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Everything you need to grow...

Hot off the trowel

The clocks have gone forward and the evenings are lighter. Still too much rain and not enough sun at the moment. Who knows what this month will bring with a Jet Stream that lies too far to the
south of the UK? A sign of the times?


West Dean Gardens is open Mon-Fri 09.30 am - 4.00 pm. Sat-Sun 9.00 am - 4.00 pm.

West Dean will be doing garden tours with two senior members of the team on various dates between April and October, followed by a cream tea in the prestigious Oak Hall. Price is £22.50.

Woolbeding Gardens NT will reopen on 18th April. Tickets are available to book as from now. The gardens are open on Thursday and Fridays until 29 September. Bookings mist be made ahead of visit.

It is always worth looking at the website of the National Garden Scheme, where you can find private gardens available to visit in your area.

Insector Clueso! 

There are more and more sightings of these hornets in the south of England.

The Asian Hornet continues to be of great concern to our bees. If these nasty beasts get a hold in this country our honey bees will be in serious trouble. If you find a wasp-like nest being built in your garage or shed with very large dark-looking wasps flying around it you may just have stumbled across one of their nests. The Asian hornet has a yellow-orange face, black top dark antennae and yellow legs. The European hornet in comparison, has a yellow face, yellow top and paler antennae.

Weeders Digest











The Climate Change Garden by Sally Morgan and Kim Stoddart

The RHS have recommended a book called The Climate Change Garden by Sally Morgan and Kim Stoddart. After our speaker last month gave a talk on gardening in the 21st century, this booked seemed very appropriate. It is an insight into problems gardeners could potentially face in our changing climate. Learn how to start creating a resilient garden for the future now to give it a better chance of survival. Guidance includes improving your soil, creating a resilient veggie patch and planting a climate change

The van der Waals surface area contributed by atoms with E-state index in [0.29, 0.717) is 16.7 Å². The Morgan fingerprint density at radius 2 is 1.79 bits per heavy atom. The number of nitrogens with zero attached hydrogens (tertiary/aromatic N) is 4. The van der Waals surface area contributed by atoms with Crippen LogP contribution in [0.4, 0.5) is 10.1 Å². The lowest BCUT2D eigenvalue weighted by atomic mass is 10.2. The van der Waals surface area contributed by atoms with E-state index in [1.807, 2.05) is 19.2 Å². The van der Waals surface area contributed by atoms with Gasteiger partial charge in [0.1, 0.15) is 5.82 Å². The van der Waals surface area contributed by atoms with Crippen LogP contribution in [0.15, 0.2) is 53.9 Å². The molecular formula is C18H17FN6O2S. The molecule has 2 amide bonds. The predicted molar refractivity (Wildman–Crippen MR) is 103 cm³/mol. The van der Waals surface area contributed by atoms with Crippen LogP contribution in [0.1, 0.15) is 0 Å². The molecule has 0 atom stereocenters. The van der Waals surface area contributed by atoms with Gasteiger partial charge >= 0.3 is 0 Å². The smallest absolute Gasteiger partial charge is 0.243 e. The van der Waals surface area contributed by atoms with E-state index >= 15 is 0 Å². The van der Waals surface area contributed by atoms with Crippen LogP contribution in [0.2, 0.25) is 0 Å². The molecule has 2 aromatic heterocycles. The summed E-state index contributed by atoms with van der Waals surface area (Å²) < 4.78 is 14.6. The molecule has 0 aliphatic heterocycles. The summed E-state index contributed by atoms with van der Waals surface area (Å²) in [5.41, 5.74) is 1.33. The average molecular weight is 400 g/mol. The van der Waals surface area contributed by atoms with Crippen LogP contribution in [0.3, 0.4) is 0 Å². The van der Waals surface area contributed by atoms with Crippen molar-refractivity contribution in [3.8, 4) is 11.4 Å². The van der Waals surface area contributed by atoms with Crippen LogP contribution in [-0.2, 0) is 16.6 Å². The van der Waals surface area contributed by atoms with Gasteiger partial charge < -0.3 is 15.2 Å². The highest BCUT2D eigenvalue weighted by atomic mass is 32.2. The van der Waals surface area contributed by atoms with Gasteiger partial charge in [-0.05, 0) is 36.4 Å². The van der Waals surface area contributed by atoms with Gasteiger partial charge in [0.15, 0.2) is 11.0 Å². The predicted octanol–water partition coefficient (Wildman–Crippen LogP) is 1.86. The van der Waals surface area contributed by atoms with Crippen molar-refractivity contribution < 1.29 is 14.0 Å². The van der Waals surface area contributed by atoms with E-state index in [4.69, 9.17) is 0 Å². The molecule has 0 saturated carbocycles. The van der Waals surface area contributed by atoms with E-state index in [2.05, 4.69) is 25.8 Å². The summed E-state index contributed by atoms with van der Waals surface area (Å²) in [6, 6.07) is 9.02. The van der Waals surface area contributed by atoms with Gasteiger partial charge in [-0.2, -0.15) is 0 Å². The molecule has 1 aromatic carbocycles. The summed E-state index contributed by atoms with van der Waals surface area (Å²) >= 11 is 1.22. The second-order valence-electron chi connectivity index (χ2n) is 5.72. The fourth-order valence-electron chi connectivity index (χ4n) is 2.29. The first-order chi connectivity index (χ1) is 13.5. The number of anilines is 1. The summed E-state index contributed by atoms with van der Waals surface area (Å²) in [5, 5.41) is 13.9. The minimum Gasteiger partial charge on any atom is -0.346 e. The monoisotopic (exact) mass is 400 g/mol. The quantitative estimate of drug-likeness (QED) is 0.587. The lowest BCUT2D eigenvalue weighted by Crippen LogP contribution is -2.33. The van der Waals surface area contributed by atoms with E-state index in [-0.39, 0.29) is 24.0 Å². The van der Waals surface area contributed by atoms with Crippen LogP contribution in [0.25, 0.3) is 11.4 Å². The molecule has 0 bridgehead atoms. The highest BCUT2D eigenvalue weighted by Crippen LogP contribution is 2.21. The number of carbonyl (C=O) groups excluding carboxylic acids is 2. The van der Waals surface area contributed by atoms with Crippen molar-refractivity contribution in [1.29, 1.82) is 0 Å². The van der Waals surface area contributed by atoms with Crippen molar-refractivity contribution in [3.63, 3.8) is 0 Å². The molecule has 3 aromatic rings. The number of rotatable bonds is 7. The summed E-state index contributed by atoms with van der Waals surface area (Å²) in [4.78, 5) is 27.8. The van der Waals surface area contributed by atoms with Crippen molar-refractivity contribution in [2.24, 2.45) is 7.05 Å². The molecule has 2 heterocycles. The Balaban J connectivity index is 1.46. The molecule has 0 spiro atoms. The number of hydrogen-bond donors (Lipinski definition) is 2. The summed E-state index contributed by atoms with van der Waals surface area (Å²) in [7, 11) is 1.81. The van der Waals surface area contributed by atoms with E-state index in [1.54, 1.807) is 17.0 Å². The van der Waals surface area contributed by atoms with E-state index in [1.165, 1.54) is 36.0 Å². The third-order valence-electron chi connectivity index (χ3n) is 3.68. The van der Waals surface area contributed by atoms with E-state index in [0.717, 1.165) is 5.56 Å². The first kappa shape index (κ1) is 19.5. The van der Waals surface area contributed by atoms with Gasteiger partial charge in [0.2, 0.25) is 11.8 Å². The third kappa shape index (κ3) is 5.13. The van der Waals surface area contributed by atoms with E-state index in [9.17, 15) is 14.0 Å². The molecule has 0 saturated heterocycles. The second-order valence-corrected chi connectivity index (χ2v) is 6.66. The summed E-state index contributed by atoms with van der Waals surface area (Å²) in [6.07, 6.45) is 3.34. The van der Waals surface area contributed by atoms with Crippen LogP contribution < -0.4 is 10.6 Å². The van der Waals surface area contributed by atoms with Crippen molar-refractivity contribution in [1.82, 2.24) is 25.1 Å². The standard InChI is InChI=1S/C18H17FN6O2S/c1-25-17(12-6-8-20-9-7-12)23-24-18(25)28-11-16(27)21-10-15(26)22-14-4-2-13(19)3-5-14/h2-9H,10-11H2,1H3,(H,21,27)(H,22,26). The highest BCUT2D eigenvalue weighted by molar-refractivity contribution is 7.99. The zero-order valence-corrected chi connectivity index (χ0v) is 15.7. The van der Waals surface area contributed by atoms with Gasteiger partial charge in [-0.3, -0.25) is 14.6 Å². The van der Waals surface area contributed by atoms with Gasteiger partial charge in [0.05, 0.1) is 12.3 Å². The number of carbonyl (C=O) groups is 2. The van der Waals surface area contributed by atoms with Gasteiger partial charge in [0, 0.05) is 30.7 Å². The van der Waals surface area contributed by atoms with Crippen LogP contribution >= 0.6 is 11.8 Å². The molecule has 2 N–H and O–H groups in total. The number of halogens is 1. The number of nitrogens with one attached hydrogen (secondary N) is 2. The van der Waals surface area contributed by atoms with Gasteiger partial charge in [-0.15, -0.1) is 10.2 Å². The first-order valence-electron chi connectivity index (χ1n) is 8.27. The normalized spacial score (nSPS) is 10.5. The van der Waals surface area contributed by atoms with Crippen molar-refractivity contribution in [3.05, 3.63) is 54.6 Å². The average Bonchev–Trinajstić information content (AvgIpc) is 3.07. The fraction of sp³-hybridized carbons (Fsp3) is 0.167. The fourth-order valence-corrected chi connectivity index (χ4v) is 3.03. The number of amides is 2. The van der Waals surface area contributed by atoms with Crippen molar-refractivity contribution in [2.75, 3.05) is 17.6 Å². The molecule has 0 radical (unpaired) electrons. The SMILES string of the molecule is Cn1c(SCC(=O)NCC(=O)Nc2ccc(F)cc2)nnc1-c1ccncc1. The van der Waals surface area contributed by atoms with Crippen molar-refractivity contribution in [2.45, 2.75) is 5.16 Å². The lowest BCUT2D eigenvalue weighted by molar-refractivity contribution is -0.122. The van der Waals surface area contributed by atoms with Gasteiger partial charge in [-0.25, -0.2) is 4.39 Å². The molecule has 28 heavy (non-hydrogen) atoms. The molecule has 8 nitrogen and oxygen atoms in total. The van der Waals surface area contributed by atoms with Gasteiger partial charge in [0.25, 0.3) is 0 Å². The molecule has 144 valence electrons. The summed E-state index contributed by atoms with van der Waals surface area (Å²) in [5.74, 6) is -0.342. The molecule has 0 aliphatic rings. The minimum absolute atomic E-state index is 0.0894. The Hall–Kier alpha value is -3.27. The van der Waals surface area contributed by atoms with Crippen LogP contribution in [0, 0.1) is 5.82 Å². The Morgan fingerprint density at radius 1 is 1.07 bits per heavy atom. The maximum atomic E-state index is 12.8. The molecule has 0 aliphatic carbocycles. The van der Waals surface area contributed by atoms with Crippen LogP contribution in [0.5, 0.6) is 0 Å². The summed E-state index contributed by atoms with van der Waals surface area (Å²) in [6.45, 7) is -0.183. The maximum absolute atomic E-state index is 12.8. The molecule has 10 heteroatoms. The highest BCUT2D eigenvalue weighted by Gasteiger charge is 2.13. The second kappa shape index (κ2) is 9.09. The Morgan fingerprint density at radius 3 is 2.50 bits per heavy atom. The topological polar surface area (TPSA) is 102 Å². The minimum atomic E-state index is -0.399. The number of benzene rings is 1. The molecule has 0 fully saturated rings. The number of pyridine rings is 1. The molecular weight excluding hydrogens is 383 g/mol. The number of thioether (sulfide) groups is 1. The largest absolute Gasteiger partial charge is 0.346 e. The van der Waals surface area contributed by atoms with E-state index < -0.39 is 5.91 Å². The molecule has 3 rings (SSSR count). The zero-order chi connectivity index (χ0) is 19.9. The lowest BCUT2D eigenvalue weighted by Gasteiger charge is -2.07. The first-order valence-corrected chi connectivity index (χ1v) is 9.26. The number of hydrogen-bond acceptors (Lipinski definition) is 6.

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Top gardening jobs for April 

Spring is in full swing with tulips and flowering cherries in bloom. Expect the inevitable April showers this month but with sunny days too, when you can turn your attention to the veg plot. It’s an exciting month as you start to sow outdoors. Just watch out for frosts and keep any tender plants indoors for now.

1. Sow hardy annuals, herbs and wild flower seed outdoors

2. Protect fruit blossom from late frosts

3.  Keep weeds under control

4. Start to feed citrus plants

5. Increase the water given to houseplants
6. Plant new pond plants and divide water lilies.
7. Sow new lawns or repair bare patches
8. Prune fig trees
9. Divide bamboos
10. Last chance to prune climbing/rambling roses

‘April, the angel of the months, the young love of the year’

Vita Sckville-West

‘Long stormy spring-time, wet contentious April, winter
chilling the lap of every May; but at length, the season
of summer does come’

Thomas Carlyle

‘If April showers come your way
They bring the flowers that bloom in May’

Buddy de Sylve

‘April rains transform fields from plain,
to lovely wildflower-filled terrain’


‘No winter lasts forever, no Spring skips it’s turn.
April is a promise that May is bound to keep’

Hal Borland

‘A gush of bird song, a patter of dew
A cloud, and a rainbow’s warning,
Suddenly sunshine and perfect blue.
An April day in the morning’

Harriet Prescott Spofford

And remember..............

A kind word is like a spring day.

Russian proverb

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